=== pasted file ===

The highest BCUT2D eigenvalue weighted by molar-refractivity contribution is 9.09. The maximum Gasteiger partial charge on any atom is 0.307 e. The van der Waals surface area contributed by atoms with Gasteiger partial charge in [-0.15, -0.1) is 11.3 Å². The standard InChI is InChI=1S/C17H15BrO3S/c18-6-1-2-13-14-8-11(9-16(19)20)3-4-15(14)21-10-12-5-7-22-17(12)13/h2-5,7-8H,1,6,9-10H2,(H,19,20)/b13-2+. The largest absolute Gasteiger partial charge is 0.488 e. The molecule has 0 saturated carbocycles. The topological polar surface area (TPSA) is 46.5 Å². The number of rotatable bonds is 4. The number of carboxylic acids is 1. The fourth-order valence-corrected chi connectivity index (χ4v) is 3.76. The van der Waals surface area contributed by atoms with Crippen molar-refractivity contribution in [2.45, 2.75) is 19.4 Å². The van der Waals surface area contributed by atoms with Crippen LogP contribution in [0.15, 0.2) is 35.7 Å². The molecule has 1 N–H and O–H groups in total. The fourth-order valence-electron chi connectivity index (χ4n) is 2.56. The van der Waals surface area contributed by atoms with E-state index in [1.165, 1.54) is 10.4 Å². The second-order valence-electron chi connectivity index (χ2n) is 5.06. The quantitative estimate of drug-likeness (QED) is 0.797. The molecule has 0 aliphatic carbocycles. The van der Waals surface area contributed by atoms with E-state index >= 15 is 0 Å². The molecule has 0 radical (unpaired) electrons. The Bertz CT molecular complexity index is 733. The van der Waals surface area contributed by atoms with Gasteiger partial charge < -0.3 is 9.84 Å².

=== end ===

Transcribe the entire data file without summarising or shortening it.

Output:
The highest BCUT2D eigenvalue weighted by molar-refractivity contribution is 9.09. The maximum Gasteiger partial charge on any atom is 0.307 e. The van der Waals surface area contributed by atoms with Gasteiger partial charge in [-0.15, -0.1) is 11.3 Å². The standard InChI is InChI=1S/C17H15BrO3S/c18-6-1-2-13-14-8-11(9-16(19)20)3-4-15(14)21-10-12-5-7-22-17(12)13/h2-5,7-8H,1,6,9-10H2,(H,19,20)/b13-2+. The largest absolute Gasteiger partial charge is 0.488 e. The molecule has 0 saturated carbocycles. The topological polar surface area (TPSA) is 46.5 Å². The number of rotatable bonds is 4. The number of carboxylic acids is 1. The fourth-order valence-corrected chi connectivity index (χ4v) is 3.76. The van der Waals surface area contributed by atoms with Crippen molar-refractivity contribution in [2.45, 2.75) is 19.4 Å². The van der Waals surface area contributed by atoms with Crippen LogP contribution in [0.15, 0.2) is 35.7 Å². The molecule has 1 N–H and O–H groups in total. The fourth-order valence-electron chi connectivity index (χ4n) is 2.56. The van der Waals surface area contributed by atoms with E-state index in [1.165, 1.54) is 10.4 Å². The second-order valence-electron chi connectivity index (χ2n) is 5.06. The quantitative estimate of drug-likeness (QED) is 0.797. The molecule has 0 aliphatic carbocycles. The van der Waals surface area contributed by atoms with E-state index >= 15 is 0 Å². The molecule has 0 radical (unpaired) electrons. The Bertz CT molecular complexity index is 733. The van der Waals surface area contributed by atoms with Gasteiger partial charge < -0.3 is 9.84 Å².